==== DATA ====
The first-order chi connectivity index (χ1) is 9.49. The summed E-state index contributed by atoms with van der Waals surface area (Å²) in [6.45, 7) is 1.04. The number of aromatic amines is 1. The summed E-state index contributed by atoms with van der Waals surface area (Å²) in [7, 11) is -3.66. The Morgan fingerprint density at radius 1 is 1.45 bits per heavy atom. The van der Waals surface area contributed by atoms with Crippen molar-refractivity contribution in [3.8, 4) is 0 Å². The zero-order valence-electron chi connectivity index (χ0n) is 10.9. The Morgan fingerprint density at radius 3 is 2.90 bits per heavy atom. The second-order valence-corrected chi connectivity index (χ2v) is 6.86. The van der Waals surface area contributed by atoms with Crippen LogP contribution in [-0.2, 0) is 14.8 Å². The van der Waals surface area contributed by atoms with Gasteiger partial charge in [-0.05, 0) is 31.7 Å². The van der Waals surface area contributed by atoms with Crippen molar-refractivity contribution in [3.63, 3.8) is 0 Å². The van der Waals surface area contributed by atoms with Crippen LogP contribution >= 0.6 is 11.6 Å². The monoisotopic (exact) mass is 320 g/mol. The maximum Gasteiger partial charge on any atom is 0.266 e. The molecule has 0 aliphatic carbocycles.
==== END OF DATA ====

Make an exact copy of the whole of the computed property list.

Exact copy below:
The first-order chi connectivity index (χ1) is 9.49. The summed E-state index contributed by atoms with van der Waals surface area (Å²) in [6.45, 7) is 1.04. The number of aromatic amines is 1. The summed E-state index contributed by atoms with van der Waals surface area (Å²) in [7, 11) is -3.66. The Morgan fingerprint density at radius 1 is 1.45 bits per heavy atom. The van der Waals surface area contributed by atoms with Crippen molar-refractivity contribution in [3.8, 4) is 0 Å². The zero-order valence-electron chi connectivity index (χ0n) is 10.9. The Morgan fingerprint density at radius 3 is 2.90 bits per heavy atom. The second-order valence-corrected chi connectivity index (χ2v) is 6.86. The van der Waals surface area contributed by atoms with Crippen LogP contribution in [-0.2, 0) is 14.8 Å². The van der Waals surface area contributed by atoms with Gasteiger partial charge in [-0.05, 0) is 31.7 Å². The van der Waals surface area contributed by atoms with Crippen molar-refractivity contribution in [3.63, 3.8) is 0 Å². The van der Waals surface area contributed by atoms with Crippen LogP contribution >= 0.6 is 11.6 Å². The monoisotopic (exact) mass is 320 g/mol. The maximum Gasteiger partial charge on any atom is 0.266 e. The molecule has 0 aliphatic carbocycles.